During 2001-2003, a severe sub-continental drought resulted in a mortality event involving multiple woody plant species. Mass-mortality (up to 65% mortality in the locality studied) of the most drought resistant tree in the region, Juniperus monosperma (Engelm)Sarq., resulted in a conspicuously heterogeneous dieback pattern. Mortality was over three times greater in grassland landscapes compared to adjacent woodlands. We investigated the relative importance of biotic stressors (abundance of grass, tree density), edaphic stressors (soil texture), and climatic stressors (heat load) in determination of mortality. Using a multivariate modeling approach we separated the correlated edaphic and climatic influences, and determined that soil texture was the primary driver. We hypothesize that hydraulic failure in juniper was influenced by small-scale variation in matrix water potential (ψm). Density of tree stands also exerted an apparent competitive effect in grasslands and an apparent facilitative effect in woodlands. This study offers a rare glimpse of the extreme drought response of an anisohydric tree. The characteristics of sites with high juniper mortality may allow insight into the consequences of climate change impacts, enabling prediction of the types of sites which may be affected in the future.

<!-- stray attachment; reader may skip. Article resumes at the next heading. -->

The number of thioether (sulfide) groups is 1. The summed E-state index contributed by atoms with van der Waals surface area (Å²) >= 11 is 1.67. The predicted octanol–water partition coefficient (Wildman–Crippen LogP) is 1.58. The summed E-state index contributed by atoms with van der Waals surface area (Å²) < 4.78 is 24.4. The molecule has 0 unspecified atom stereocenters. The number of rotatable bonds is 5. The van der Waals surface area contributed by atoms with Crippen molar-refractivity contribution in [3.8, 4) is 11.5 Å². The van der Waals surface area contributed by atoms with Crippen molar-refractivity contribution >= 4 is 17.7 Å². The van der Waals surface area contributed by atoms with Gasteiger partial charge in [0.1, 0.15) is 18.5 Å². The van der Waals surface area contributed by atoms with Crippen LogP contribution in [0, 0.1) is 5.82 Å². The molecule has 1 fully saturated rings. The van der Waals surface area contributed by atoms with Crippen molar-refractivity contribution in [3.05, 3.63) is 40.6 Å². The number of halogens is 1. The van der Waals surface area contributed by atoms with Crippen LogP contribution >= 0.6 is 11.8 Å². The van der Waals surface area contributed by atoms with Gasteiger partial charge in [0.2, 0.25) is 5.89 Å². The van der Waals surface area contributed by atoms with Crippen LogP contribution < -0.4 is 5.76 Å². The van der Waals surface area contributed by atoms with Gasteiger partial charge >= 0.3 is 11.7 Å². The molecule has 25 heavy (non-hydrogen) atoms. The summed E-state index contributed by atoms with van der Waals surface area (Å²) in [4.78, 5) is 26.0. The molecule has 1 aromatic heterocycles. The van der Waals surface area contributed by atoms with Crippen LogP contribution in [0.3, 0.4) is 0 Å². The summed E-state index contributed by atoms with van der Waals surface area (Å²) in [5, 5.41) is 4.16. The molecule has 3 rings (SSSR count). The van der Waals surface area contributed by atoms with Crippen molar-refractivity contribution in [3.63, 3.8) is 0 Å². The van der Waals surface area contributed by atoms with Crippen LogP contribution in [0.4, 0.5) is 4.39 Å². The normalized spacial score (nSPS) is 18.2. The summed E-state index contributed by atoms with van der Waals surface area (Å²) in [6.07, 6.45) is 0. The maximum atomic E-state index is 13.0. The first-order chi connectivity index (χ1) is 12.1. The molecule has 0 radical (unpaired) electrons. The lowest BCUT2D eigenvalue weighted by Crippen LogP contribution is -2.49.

- Global change
- Grassland-woodland transitions
- Piñon-juniper woodlands
ASJC Scopus subject areas
- Ecology, Evolution, Behavior and Systematics
- Earth-Surface Processes